Innovation Takes More Than Bright Ideas

by Tine Thygesen for Forbes

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If you search for “innovation” or “entrepreneurship,” Google will present you with glowing light bulbs. They obviously represent the “good idea,” the typical mental image of innovation. But behind any successful new product or company, the idea is actually the easiest part, and is of little importance, relatively speaking.

Even the entrepreneurial industry are caught up in the concept of the good idea. They talk about idea competitions, idea feedback and idea generation. All this gives the impression that the idea is the most important element to success. Nothing could be further from the truth.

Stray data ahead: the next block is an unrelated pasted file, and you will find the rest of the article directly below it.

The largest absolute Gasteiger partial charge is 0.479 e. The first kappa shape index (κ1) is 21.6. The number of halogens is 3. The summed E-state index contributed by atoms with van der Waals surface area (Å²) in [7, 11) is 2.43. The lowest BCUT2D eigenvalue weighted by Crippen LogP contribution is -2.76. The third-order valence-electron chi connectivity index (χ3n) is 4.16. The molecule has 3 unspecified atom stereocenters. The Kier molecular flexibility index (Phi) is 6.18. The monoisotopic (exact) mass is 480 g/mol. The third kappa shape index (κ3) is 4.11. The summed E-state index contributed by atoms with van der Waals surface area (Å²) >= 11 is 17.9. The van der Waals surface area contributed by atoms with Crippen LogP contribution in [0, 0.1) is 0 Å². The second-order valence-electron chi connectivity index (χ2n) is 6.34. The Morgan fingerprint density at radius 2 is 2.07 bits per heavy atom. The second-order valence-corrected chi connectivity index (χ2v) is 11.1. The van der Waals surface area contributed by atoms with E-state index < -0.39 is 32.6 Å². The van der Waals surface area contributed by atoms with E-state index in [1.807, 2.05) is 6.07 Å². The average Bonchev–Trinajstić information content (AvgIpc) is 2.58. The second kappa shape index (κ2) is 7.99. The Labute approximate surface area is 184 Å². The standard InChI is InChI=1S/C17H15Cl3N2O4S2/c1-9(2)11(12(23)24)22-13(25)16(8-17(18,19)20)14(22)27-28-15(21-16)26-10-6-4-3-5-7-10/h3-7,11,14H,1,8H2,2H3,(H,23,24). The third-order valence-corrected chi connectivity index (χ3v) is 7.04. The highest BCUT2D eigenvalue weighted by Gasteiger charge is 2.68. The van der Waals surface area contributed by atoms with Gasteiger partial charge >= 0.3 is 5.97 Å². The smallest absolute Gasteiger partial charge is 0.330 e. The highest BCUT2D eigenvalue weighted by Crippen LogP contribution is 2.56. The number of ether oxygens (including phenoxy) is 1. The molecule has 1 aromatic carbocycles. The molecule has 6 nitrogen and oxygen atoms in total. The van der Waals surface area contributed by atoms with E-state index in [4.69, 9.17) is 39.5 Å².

Instead, it’s execution that’s the core of entrepreneurship, whether it’s done by startups or corporate. Successful entrepreneurs and innovators don’t have better ideas than anyone else, but they pursue them more vigorously and actively. They start testing with calling 100 people to hear whether they would purchase this if it existed. They persist when things get difficult. They tweak, alter and listen to market feedback. When we romanticize the idea in itself, we ignore the thousands of hours of work between idea and success. This is a misunderstanding that makes people give in too early.

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